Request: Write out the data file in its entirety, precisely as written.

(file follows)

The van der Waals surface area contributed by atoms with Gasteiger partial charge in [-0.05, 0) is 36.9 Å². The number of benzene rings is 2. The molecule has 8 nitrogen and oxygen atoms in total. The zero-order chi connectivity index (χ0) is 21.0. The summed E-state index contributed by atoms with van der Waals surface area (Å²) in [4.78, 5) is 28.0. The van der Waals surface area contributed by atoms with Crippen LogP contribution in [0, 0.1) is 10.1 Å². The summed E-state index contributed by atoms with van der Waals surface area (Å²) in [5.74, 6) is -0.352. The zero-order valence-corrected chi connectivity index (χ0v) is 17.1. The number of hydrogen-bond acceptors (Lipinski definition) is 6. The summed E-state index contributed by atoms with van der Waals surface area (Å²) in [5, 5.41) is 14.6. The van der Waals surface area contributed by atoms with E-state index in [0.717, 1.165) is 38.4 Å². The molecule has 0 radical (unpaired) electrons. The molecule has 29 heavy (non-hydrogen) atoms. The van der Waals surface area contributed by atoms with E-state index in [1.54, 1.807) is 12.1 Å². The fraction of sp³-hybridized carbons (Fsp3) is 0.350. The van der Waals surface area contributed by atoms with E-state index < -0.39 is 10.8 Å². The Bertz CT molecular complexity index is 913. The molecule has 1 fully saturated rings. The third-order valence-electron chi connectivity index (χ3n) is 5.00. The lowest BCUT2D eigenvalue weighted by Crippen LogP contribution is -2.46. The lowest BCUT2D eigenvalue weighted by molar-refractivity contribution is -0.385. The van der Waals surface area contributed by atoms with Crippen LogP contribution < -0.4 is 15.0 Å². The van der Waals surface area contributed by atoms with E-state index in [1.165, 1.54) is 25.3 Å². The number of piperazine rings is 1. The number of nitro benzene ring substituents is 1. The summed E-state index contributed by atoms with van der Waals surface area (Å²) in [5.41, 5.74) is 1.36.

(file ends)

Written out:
The van der Waals surface area contributed by atoms with Gasteiger partial charge in [-0.05, 0) is 36.9 Å². The number of benzene rings is 2. The molecule has 8 nitrogen and oxygen atoms in total. The zero-order chi connectivity index (χ0) is 21.0. The summed E-state index contributed by atoms with van der Waals surface area (Å²) in [4.78, 5) is 28.0. The van der Waals surface area contributed by atoms with Crippen LogP contribution in [0, 0.1) is 10.1 Å². The summed E-state index contributed by atoms with van der Waals surface area (Å²) in [5.74, 6) is -0.352. The zero-order valence-corrected chi connectivity index (χ0v) is 17.1. The number of hydrogen-bond acceptors (Lipinski definition) is 6. The summed E-state index contributed by atoms with van der Waals surface area (Å²) in [5, 5.41) is 14.6. The van der Waals surface area contributed by atoms with E-state index in [0.717, 1.165) is 38.4 Å². The molecule has 0 radical (unpaired) electrons. The molecule has 29 heavy (non-hydrogen) atoms. The van der Waals surface area contributed by atoms with E-state index in [1.54, 1.807) is 12.1 Å². The fraction of sp³-hybridized carbons (Fsp3) is 0.350. The van der Waals surface area contributed by atoms with E-state index < -0.39 is 10.8 Å². The Bertz CT molecular complexity index is 913. The molecule has 1 fully saturated rings. The third-order valence-electron chi connectivity index (χ3n) is 5.00. The lowest BCUT2D eigenvalue weighted by Crippen LogP contribution is -2.46. The lowest BCUT2D eigenvalue weighted by molar-refractivity contribution is -0.385. The van der Waals surface area contributed by atoms with Crippen LogP contribution < -0.4 is 15.0 Å². The van der Waals surface area contributed by atoms with E-state index in [1.165, 1.54) is 25.3 Å². The number of piperazine rings is 1. The number of nitro benzene ring substituents is 1. The summed E-state index contributed by atoms with van der Waals surface area (Å²) in [5.41, 5.74) is 1.36.